This innovative collection makes thinking psychologically about looked after and adopted children accessible and, in doing so, provides an insight into the world of these children. Informed by research, practice and psychological theory, this volume provides an overview of the area and considers the context for helping children change and develop. It goes on to describe in detail the techniques and approaches used by clinicians, and explains how interventions can be developed and adapted for children and young people living in residential, foster and adoptive care. Careful consideration is also given to carers and families living with these children.
With its multi-disciplinary approach, Thinking Psychologically About Children Who Are Looked After and Adopted will appeal to all professionals involved in the care and education of placed children. It will also be of interest to policy makers and lecturers and students of social work.
Foreword by David Howe.
1. Being Heard: Listening to the Voices of Young People, and their Families (Kim S. Golding, Helen R. Dent, Ruth Nissim and Liz Stott).
Part I: MAPPING THE TERRITORY.
2. Holding it All Together: Creating Thinking Networks (Liz Stott).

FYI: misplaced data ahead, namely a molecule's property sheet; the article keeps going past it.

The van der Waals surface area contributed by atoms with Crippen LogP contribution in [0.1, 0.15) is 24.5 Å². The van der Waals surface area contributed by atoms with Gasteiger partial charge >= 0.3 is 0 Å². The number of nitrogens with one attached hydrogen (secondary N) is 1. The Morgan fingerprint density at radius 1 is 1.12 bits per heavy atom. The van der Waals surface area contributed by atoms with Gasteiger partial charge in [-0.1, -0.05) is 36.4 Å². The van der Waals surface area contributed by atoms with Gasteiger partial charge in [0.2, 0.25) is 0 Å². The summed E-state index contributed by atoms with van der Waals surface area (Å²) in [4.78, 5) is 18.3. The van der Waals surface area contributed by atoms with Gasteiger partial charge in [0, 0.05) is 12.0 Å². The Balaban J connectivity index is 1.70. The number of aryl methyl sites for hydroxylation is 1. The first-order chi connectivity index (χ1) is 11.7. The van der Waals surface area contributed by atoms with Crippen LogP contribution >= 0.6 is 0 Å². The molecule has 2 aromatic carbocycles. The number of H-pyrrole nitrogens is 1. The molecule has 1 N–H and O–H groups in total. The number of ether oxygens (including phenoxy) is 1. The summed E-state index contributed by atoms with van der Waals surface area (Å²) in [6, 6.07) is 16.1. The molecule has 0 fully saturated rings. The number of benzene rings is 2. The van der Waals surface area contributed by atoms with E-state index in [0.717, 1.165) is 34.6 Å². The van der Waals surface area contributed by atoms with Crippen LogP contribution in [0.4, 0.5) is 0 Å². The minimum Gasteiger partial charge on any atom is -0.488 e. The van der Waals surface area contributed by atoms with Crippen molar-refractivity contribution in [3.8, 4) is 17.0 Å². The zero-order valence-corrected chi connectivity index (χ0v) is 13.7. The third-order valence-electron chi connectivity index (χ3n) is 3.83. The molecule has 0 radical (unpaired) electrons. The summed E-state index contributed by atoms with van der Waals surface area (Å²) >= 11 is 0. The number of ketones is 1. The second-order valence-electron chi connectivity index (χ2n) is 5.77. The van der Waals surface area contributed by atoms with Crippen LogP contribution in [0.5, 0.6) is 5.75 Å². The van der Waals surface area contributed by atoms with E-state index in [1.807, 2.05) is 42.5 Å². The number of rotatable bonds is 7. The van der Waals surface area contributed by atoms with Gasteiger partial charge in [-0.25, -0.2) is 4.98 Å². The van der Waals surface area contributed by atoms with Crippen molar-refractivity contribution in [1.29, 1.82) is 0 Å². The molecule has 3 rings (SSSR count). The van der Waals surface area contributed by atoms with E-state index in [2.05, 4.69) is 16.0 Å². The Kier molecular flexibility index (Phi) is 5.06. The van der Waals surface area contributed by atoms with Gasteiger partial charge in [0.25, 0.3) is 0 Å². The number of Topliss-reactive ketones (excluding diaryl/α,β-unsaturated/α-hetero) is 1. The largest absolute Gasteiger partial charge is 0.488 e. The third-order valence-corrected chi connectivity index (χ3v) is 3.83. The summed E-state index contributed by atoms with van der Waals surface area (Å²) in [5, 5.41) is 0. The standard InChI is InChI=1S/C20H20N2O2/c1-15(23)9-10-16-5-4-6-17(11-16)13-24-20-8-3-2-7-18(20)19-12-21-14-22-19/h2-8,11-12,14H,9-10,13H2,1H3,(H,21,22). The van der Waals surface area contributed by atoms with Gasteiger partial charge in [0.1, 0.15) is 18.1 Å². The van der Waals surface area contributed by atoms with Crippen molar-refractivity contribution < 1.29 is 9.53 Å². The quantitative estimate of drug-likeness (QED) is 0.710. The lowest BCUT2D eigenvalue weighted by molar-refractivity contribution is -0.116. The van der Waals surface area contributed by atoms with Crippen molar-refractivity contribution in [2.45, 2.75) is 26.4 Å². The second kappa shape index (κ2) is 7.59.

3. The Zoo of Human Consciousness: Adversity, Brain Development and Health (Helen R. Dent with Sharon Brown).
4. ‘Like Highly Polished Mirrors’: Educational Psychology and Support for the Education of Looked After and Adopted Children (Anne Peake).
Addendum to Part I: Supporting the Looked After Child in School: A Case Example (Helen Hill).
Part II: CREATING A CONTEXT FOR CHANGE.
5. A Snapshot in Time: The Role of Psychological Assessment of Children and Young People in the Court System (Jenny Stevenson and Catherine Hamilton-Giachritsis).
6. Engaging the Network: Consultation for Looked After and Adopted Children (Helen R. Dent and Kim S. Golding).
7. Finding the Light at the End of the Tunnel: Parenting Interventions for Adoptive and Foster Carers (Kim S. Golding).
8. Being Adopted: Psychological Services for Adopting Families (Julie Hudson).
9. More thanWalls: The Context of Residential Care (Ruth Nissim).
Part III: THERAPEUTIC SPACES FOR DIRECT WORKING.
10. Home From Home: Interventions within Residential Settings (Ruth Nissim).
11. Opening the Door: How Can Therapy Help the Child and Young Person Living in Foster or Adoptive Homes? (Kim S. Golding with Ann Courtney and Jane Foulkes).
12. ‘Forgotten Miseries’: Can Attachment Theory Help to Guide Interventions? (Kim S. Golding).
Conclusion: Travelling Hopefully – The Journey Continues (iz Stott, Ruth Nissim, Helen R. Dent and Kim S. Golding).
Helen R. Dent Universities of Staffordshire and Keele, UK.